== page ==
Undergraduate Course: Latin Epic (LATI10002)
|School||School of History, Classics and Archaeology
||College||College of Arts, Humanities and Social Sciences
|Credit level (Normal year taken)||SCQF Level 10 (Year 3 Undergraduate)
||Availability||Available to all students
|Summary||This course examines Latin epic, particularly Vergil's Aeneid, with attention paid to the poetic strategies of the Latin text, its intertextual heritage and philosophical imprint. A wide range of Augustan, political and cultural concerns are studied in addition to the literary aspects.
This course will consider the greatest genre of classical Latin poetry, Epic. After an introduction to the roots of Roman epic, the focus will be on Vergil's Aeneid, the most famous poem from Roman antiquity and a cornerstone of European literary culture. Classes will be a combination of lectures and seminars. A considerable portion of epic poetry will be read in the original, with a focus on the Aeneid and on the relation between politics and poetry. The course will examine the intertextual heritage of the Aeneid, its political and cultural context as portrayed within the poem, its thematic and ideological aims, and above all its literary and poetological artistry. The course will delve through a variety of ground-breaking scholarship on the poem, and students will engage with at times fractious schools of thought on important interpretative issues. In addition to the Aeneid, due attention will be given to the tradition in which Vergil was writing (Ennius especially) and to his successors (especially Lucas, Silius Italicus, and Claudian).
Information for Visiting Students
|Pre-requisites||Visiting students should usually have at least 3 courses in Classics related subject matter (at least 2 of which should be in Latin) at grade B or above (or be predicted to obtain this) for entry to this course. We will only consider University/College level courses but Elementary ot Intermediate Latin courses will not count. Students beyond Intermediate level but with less Latin then the prerequisite should consider taking either Latin 2A/2B.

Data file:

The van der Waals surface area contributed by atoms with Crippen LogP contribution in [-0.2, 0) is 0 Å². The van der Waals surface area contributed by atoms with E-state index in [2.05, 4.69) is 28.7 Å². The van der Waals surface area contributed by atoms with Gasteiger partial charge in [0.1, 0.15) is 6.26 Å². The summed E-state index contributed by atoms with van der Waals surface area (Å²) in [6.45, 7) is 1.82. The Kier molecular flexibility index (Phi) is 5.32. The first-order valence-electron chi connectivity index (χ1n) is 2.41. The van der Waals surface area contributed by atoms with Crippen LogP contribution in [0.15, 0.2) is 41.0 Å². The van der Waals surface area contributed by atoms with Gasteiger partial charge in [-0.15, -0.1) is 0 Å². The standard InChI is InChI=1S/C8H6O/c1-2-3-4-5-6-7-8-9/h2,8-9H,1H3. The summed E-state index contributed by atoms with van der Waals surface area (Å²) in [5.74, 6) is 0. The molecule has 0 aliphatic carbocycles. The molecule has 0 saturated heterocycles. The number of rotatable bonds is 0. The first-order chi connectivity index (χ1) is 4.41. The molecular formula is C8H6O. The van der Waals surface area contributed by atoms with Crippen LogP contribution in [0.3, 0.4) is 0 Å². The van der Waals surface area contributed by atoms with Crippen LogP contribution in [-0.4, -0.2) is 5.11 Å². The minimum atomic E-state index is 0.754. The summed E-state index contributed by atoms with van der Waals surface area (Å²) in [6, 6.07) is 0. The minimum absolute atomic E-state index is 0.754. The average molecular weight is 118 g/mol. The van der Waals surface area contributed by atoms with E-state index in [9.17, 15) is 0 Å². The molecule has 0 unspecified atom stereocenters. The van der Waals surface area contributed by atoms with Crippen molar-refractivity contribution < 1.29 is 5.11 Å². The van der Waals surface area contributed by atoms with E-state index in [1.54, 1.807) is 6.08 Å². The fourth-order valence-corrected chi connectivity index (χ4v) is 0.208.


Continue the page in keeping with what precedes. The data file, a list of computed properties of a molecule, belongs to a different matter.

|High Demand Course?
Course Delivery Information
|Academic year 2022/23, Available to all students (SV1)
|Learning and Teaching activities (Further Info)
Seminar/Tutorial Hours 22,
Summative Assessment Hours 2,
Programme Level Learning and Teaching Hours 4,
Directed Learning and Independent Learning Hours
|Assessment (Further Info)
|Additional Information (Assessment)
3,000 word Essay (40%)
Book review (20%)
Linguistic and stylistic assessment (20%)
Two hour exam (20%)
||Students will receive written feedback on their coursework, and will have the opportunity to discuss that feedback further with the Course Organiser during their published office hours or by appointment.
||Hours & Minutes
|Main Exam Diet S2 (April/May)||2:00|
|Resit Exam Diet (August)||2:00|
On completion of this course, the student will be able to:
- demonstrate in essay and examination that they are acquainted with the principles of classical Latin epic, and with the literary, aesthetic and ideological nature of that poetry;
- demonstrate in essay and examination that they have read in Latin an extensive prescription of classical epic poetry, with due attention to linguistic and stylistic detail, and literary technique;
- demonstrate in essay and examination that they are able to discuss critically interpretative issues which arise from the texts and from a range of scholarship.
|F. Cairns, Vergil's Augustan Epic (Cambridge 1988) |
W.A. Camps, An Introduction to Vergil's Aeneid (Oxford 1969)
S. Commager (ed.) Vergil: A Collection of Critical Essays (New Jersey 1966)
S. Farrall, Vergil's Aeneid: A poem of Grief and Love (Leiden 1993)
J. Farrell & M.C.J. Putnam (edd.). A companion to Vergil's Aeneid and its tradition. Blackwell companions to the ancient world. Literature and culture. (Chichester; Malden, MA: Wiley-Blackwell, 2010)
J. Griffin, Vergil (Oxford 1986)
P. Hardie, Vergil (G&R New Survey in the Classics no. 28) 1998
P. Hardie, Vergil; Critical Assessments of Classical Authors (London 1999)
S. Harrison (ed) Oxford Readings in Vergil's Aeneid (Oxford 1990)
R. Heinze, Vergil's Epic Technique (Bristol)
N. Horsfall (ed.), Companion to the Study of Vergil (Mnemosyne Supp. 151) (Leiden 1995)
R.O.A.M. Lyne, Words and the Poet; Characteristic Techniques of Style in Vergil's Aeneid (Oxford 1989)
|Graduate Attributes and Skills
||In order for a student from outwith Classics to be enrolled on this course, contact must be made with a Course Secretary on 50 3580 in order for approval to be obtained.
|Course organiser||Dr Chiara Blanco
Tel: (0131 6)50 4620
|Course secretary||Miss Sara Dennison
Tel: (0131 6)50 2501